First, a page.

Monday, January 14, 2013

Cameras 0, Ukuleles 1 - why Jessops failed

To no-one's surprise, the last chain of specialist camera shops, Jessops, has clicked its final shutter and closed their darkroom door. 187 shops and 1,370 jobs are no more. As a camera enthusiast, I'm saddened. As an observer of business, I'm annoyed. Jessops failed to react to market trends and paid the ultimate price. The popular argument for their demise is twofold. Firstly, the presence of a camera in every smart phone meant that people no longer needed to buy cameras at all. Secondly, Jessops became a showroom for shoppers to view and try out cameras before buying them online. 

Let's consider the first point. Yes, most people have smart phones with cameras of excellent quality. People take pictures all the time. Yes, sales of digital cameras have fallen by 29% in the last five years (source: Mintel research) to a mere £598 million in 2012. So there's still a market of nearly £600 million for sellers of digital cameras, not to mention the lenses, tripods, memory cards and other accessories. Despite a potential market of nearly a thousand million pounds, Jessops has thrown in the towel.

OK, maybe it was the second reason, online sales. There's no doubt that consumers use retail shops as places to browse and select goods before buying them at lower prices from online retailers. Maybe that's the real reason for Jessop's closure.

Which brings me to ukuleles. To be more precise, it brings me to a small shop just off Brick Lane in East London called the Duke of Uke. To no-one's surprise, it sells ukuleles, ukulele music and ukulele accessories. That's about it. It's very easy to find and buy ukuleles cheaper online, yet the shop thrives. Why? It's because of how they treat the customer. I visited the shop with my teenage daughter just before Christmas because she wanted a ukulele as a present. When we arrived, a couple of young women were singing beautifully while a chap behind the counter accompanied them on a large and sonorous uke. We waited until the song was over, applauded, and then sought advice. The staff couldn't have been more helpful. They explained the different types of ukuleles, let us practice with them, and gave us advice on tutorial guides and sheet music. In short, they were brilliant, and gave us a level of service you couldn't get anywhere near on a website.

So back to Jessops. Faced with a shrinking, but still huge, market, and competition based on price, they did nothing. My experience with them was that staff were poorly trained, had little knowledge of what was in the shop ("if it's not on display we haven't got it"), and weren't very skilled at using the cameras they were selling. They did re-launch their customer training program (Jessops Training Academy) in July 2012, but reports from attendees were somewhat mixed. In short, Jessops unlike the Duke of Uke, failed to become the Sultans of SLRs. What a great pity.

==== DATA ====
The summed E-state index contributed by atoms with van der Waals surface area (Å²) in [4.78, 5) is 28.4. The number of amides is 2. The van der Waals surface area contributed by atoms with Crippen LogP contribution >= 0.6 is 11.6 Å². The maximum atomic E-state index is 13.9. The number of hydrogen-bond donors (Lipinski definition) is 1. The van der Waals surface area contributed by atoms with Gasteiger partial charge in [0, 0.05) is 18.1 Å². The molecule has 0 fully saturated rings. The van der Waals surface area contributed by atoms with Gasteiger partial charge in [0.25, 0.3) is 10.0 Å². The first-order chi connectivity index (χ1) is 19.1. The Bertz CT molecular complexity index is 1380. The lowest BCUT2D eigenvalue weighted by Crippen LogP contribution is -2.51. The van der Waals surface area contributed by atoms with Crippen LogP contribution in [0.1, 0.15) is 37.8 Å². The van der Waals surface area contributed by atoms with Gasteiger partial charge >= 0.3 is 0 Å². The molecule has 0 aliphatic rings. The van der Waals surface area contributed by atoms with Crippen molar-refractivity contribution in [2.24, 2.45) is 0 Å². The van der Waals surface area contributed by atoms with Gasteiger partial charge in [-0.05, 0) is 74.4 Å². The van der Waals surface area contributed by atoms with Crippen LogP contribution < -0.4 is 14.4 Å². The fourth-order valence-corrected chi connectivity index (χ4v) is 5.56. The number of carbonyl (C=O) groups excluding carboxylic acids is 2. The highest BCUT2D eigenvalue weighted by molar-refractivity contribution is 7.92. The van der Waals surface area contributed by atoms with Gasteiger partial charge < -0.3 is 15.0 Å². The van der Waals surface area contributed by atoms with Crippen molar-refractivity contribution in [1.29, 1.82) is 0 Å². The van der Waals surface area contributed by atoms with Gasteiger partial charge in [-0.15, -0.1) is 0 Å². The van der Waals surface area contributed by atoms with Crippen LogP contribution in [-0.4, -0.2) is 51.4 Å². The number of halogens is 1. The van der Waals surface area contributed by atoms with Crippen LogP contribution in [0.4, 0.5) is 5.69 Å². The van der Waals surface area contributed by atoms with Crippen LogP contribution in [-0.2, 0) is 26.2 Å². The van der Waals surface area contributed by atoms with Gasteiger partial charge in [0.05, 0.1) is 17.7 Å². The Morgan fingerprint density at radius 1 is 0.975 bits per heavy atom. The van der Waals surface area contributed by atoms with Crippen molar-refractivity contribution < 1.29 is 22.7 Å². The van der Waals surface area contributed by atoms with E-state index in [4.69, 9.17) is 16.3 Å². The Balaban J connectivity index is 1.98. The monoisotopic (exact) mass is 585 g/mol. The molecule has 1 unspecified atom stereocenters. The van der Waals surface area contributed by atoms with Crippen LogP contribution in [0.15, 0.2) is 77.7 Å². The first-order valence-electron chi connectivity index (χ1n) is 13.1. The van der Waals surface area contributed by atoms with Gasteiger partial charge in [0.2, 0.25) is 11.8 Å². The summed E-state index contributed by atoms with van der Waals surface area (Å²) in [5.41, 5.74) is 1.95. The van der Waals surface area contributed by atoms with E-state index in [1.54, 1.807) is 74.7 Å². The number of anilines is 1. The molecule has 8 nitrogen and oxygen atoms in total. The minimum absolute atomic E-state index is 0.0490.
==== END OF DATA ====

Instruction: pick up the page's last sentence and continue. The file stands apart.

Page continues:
Stephen Harvard Davis said...

Spot on with your analysis.

I visited a Jessops store just before they folded and was appalled at the service.

The staff were trying to handle three customers at a time and one was on loan from another store and acted as if all she wanted to do was to go back there.

I did make a purchase but was 10% of what I had intended to spend!
Says it all really

Stephen Bray said...

Over the years I've bought lots of stuff from Jessops. It's untrue that all the staff are untrained, may were knowledgeable and helpful.

The reasons to visit Jessops, rather than simply to shop on-line, were that they carried lots of stock and so if you wanted to hold a piece of equipment, and dare I say compare it with a rival brand's offerings before purchasing, it was possible to do so.

There was also the temptation to impulse buy ... which may not seem such a good thing, but even photographers deserve a little 'retail therapy' once in a while.

My guess is that some high street photographic stores will survive. Two years ago I bought some equipment whilst visiting my daughter in Bristol, and received excellent service from both Bristol Cameras, and also a branch of London Camera Exchange. I would not have made purchases without trying the equipment in the shops.

The problem for Jessops was, I think, that they had too many stores. As a result each store became a liability, rather than an asset.

They would have done better to move their business from retail to on-line, retaining some staff to run shops at their main points of distribution, which is the model of Park Cameras, and Robert White.

Val said...

I think the failure is caused by mismanagement. Good management knows what trending cameras to sell so that they will be patronized. But I also agree with you that there are numerous online stores that offer quality products at affordable price. It can be one big factor.